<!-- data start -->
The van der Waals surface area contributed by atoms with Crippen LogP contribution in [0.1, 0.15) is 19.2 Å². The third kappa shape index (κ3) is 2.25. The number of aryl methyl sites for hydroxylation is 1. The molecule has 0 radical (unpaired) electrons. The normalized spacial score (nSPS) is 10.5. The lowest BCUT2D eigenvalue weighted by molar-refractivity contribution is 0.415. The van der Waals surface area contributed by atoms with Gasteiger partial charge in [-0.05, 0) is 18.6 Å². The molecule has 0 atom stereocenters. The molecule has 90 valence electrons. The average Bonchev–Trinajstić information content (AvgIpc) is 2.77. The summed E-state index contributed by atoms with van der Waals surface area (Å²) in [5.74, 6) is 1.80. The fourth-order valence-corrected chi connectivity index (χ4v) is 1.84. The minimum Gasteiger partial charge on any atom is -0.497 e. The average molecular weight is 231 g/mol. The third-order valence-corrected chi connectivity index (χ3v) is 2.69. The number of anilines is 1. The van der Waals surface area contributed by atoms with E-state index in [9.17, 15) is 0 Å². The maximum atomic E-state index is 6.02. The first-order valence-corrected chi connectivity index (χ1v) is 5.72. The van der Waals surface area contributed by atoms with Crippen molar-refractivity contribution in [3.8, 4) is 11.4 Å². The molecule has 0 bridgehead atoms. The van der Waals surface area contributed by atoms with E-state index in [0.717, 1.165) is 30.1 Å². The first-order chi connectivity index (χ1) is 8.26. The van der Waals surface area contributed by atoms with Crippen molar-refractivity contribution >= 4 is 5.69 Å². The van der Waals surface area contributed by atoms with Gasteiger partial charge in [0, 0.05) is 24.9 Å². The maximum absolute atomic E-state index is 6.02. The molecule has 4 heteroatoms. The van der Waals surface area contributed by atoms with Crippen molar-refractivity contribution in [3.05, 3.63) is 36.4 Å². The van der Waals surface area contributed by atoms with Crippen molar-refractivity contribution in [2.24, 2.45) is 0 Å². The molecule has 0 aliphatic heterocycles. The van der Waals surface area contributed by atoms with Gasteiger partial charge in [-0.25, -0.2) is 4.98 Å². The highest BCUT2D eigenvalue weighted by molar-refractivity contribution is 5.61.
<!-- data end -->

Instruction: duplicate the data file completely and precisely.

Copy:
The van der Waals surface area contributed by atoms with Crippen LogP contribution in [0.1, 0.15) is 19.2 Å². The third kappa shape index (κ3) is 2.25. The number of aryl methyl sites for hydroxylation is 1. The molecule has 0 radical (unpaired) electrons. The normalized spacial score (nSPS) is 10.5. The lowest BCUT2D eigenvalue weighted by molar-refractivity contribution is 0.415. The van der Waals surface area contributed by atoms with Gasteiger partial charge in [-0.05, 0) is 18.6 Å². The molecule has 0 atom stereocenters. The molecule has 90 valence electrons. The average Bonchev–Trinajstić information content (AvgIpc) is 2.77. The summed E-state index contributed by atoms with van der Waals surface area (Å²) in [5.74, 6) is 1.80. The fourth-order valence-corrected chi connectivity index (χ4v) is 1.84. The minimum Gasteiger partial charge on any atom is -0.497 e. The average molecular weight is 231 g/mol. The third-order valence-corrected chi connectivity index (χ3v) is 2.69. The number of anilines is 1. The van der Waals surface area contributed by atoms with E-state index in [9.17, 15) is 0 Å². The maximum atomic E-state index is 6.02. The first-order valence-corrected chi connectivity index (χ1v) is 5.72. The van der Waals surface area contributed by atoms with Crippen molar-refractivity contribution in [3.8, 4) is 11.4 Å². The molecule has 0 bridgehead atoms. The van der Waals surface area contributed by atoms with E-state index in [0.717, 1.165) is 30.1 Å². The first-order chi connectivity index (χ1) is 8.26. The van der Waals surface area contributed by atoms with Crippen molar-refractivity contribution >= 4 is 5.69 Å². The van der Waals surface area contributed by atoms with Gasteiger partial charge in [0, 0.05) is 24.9 Å². The maximum absolute atomic E-state index is 6.02. The molecule has 4 heteroatoms. The van der Waals surface area contributed by atoms with Crippen molar-refractivity contribution in [3.05, 3.63) is 36.4 Å². The van der Waals surface area contributed by atoms with Crippen molar-refractivity contribution in [2.24, 2.45) is 0 Å². The molecule has 0 aliphatic heterocycles. The van der Waals surface area contributed by atoms with Gasteiger partial charge in [-0.25, -0.2) is 4.98 Å². The highest BCUT2D eigenvalue weighted by molar-refractivity contribution is 5.61.